Topic/Type: 2.5 Adaptative & multi-scale methods, Poster
M. Barnes1, 2, W. Dorland3, G. W. Hammett4
1 University of Oxford
2 Euratom/UKAEA Fusion Association
3 University of Maryland
4 Princeton Plasma Physics Laboratory
To faithfully simulate ITER and other modern fusion devices, one must resolve electron and ion fluctuation scales in a five-dimensional phase space and time. Simultaneously, one must account for the interaction of this turbulence with the slow evolution of the large-scale plasma profiles. Because of the enormous range of scales involved and the high dimensionality of the problem, resolved first-principles simulations of the full core volume over the confinement time are very challenging using conventional (brute force) techniques. In order to address this problem, we have developed a new approach in which turbulence calculations from multiple gyrokinetic flux tube simulations are coupled together using gyrokinetic transport equations to obtain self-consistent equilibrium profiles and corresponding turbulent fluxes.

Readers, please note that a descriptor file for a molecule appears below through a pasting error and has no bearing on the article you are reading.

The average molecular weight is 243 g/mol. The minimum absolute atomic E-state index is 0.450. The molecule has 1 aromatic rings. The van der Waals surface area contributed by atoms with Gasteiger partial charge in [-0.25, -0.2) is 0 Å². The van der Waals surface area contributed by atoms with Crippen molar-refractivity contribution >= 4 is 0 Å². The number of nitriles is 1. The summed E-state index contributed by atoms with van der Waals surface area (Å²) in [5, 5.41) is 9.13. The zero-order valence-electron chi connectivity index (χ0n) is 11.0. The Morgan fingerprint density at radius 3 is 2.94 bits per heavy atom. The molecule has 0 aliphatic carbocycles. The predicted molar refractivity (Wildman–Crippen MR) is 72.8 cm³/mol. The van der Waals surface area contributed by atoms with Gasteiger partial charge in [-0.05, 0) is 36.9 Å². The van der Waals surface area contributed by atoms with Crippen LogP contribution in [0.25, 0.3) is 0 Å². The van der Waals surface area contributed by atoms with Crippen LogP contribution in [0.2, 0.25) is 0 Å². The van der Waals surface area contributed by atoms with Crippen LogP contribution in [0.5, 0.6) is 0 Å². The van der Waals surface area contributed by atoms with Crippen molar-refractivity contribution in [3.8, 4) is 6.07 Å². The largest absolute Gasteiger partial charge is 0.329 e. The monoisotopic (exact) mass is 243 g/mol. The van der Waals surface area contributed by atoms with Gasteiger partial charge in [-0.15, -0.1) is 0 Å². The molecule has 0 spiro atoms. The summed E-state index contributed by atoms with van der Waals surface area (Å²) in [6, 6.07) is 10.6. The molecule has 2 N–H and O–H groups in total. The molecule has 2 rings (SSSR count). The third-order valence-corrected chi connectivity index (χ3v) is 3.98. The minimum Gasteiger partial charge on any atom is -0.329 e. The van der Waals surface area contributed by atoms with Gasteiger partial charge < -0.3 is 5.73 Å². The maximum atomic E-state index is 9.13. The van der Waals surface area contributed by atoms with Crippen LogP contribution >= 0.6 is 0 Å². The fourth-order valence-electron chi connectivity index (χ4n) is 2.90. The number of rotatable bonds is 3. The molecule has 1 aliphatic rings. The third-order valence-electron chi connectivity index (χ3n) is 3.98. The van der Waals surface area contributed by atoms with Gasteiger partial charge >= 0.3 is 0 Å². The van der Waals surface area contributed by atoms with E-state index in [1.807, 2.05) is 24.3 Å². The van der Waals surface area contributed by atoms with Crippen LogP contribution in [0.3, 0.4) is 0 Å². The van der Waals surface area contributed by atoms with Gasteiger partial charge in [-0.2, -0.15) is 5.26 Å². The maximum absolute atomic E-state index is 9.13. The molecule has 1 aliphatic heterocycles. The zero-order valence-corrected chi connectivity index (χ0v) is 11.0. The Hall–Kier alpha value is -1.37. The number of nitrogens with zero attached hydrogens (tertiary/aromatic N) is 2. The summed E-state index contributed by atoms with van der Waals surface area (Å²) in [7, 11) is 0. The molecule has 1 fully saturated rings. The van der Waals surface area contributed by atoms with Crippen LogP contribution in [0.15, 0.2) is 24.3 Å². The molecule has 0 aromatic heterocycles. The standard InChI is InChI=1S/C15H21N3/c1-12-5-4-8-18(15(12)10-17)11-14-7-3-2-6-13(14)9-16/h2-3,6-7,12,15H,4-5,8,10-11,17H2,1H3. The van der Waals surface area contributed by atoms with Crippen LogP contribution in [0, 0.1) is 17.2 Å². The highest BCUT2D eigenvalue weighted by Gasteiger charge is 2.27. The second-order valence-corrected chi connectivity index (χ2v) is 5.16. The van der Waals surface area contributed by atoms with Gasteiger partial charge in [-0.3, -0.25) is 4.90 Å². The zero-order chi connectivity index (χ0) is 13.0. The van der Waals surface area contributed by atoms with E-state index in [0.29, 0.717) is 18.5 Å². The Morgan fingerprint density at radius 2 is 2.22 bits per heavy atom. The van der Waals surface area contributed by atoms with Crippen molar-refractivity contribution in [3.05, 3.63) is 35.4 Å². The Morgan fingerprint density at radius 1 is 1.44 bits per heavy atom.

This multi-scale approach is embodied in a new code, Trinity, which is capable of evolving equilibrium profiles for multiple species, including electromagnetic effects and realistic magnetic geometry, at a fraction of the cost of conventional direct numerical simulations. Key components in the cost reduction are the extreme parallelism enabled by the use of coupled flux tubes and the use of a nonlinear implicit algorithm to take large time steps when evolving the equilibrium. In this poster, we describe the multi-scale model employed in Trinity and present simulation results using nonlinear fluxes calculated with the gyrokinetic turbulence codes GS2 and GENE. We compare the numerical predictions from Trinity simulations with experimental results from a number of fusion devices.